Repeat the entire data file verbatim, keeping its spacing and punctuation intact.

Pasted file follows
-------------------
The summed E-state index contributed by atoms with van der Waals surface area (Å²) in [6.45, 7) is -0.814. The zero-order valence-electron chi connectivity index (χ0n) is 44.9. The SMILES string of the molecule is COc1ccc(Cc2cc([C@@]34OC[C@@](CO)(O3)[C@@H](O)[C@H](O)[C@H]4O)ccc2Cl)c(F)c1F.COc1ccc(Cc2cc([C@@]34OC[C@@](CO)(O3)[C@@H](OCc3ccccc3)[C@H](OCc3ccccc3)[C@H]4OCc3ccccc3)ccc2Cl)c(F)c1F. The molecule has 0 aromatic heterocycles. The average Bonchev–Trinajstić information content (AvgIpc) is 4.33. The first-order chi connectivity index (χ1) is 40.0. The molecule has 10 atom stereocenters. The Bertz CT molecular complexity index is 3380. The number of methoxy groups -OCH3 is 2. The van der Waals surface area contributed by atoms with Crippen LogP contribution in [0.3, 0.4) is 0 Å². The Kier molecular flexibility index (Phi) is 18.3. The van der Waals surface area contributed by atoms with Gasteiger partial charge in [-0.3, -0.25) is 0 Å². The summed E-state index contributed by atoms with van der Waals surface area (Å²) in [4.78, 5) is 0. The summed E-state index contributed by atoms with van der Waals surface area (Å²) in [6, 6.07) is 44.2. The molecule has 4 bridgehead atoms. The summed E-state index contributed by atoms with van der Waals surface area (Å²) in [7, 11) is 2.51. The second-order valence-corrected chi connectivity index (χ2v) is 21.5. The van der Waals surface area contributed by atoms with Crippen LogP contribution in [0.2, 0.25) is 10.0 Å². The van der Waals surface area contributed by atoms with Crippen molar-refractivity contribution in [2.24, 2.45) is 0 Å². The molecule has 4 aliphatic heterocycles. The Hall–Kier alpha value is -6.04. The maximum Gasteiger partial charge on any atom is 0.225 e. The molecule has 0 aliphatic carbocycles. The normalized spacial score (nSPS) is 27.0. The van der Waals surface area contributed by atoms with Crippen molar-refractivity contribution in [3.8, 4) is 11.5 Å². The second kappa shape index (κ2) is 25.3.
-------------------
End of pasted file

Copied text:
The summed E-state index contributed by atoms with van der Waals surface area (Å²) in [6.45, 7) is -0.814. The zero-order valence-electron chi connectivity index (χ0n) is 44.9. The SMILES string of the molecule is COc1ccc(Cc2cc([C@@]34OC[C@@](CO)(O3)[C@@H](O)[C@H](O)[C@H]4O)ccc2Cl)c(F)c1F.COc1ccc(Cc2cc([C@@]34OC[C@@](CO)(O3)[C@@H](OCc3ccccc3)[C@H](OCc3ccccc3)[C@H]4OCc3ccccc3)ccc2Cl)c(F)c1F. The molecule has 0 aromatic heterocycles. The average Bonchev–Trinajstić information content (AvgIpc) is 4.33. The first-order chi connectivity index (χ1) is 40.0. The molecule has 10 atom stereocenters. The Bertz CT molecular complexity index is 3380. The number of methoxy groups -OCH3 is 2. The van der Waals surface area contributed by atoms with Crippen LogP contribution in [0.3, 0.4) is 0 Å². The Kier molecular flexibility index (Phi) is 18.3. The van der Waals surface area contributed by atoms with Gasteiger partial charge in [-0.3, -0.25) is 0 Å². The summed E-state index contributed by atoms with van der Waals surface area (Å²) in [4.78, 5) is 0. The summed E-state index contributed by atoms with van der Waals surface area (Å²) in [6, 6.07) is 44.2. The molecule has 4 bridgehead atoms. The summed E-state index contributed by atoms with van der Waals surface area (Å²) in [7, 11) is 2.51. The second-order valence-corrected chi connectivity index (χ2v) is 21.5. The van der Waals surface area contributed by atoms with Crippen LogP contribution in [0.2, 0.25) is 10.0 Å². The van der Waals surface area contributed by atoms with Crippen molar-refractivity contribution in [2.24, 2.45) is 0 Å². The molecule has 4 aliphatic heterocycles. The Hall–Kier alpha value is -6.04. The maximum Gasteiger partial charge on any atom is 0.225 e. The molecule has 0 aliphatic carbocycles. The normalized spacial score (nSPS) is 27.0. The van der Waals surface area contributed by atoms with Crippen molar-refractivity contribution in [3.8, 4) is 11.5 Å². The second kappa shape index (κ2) is 25.3.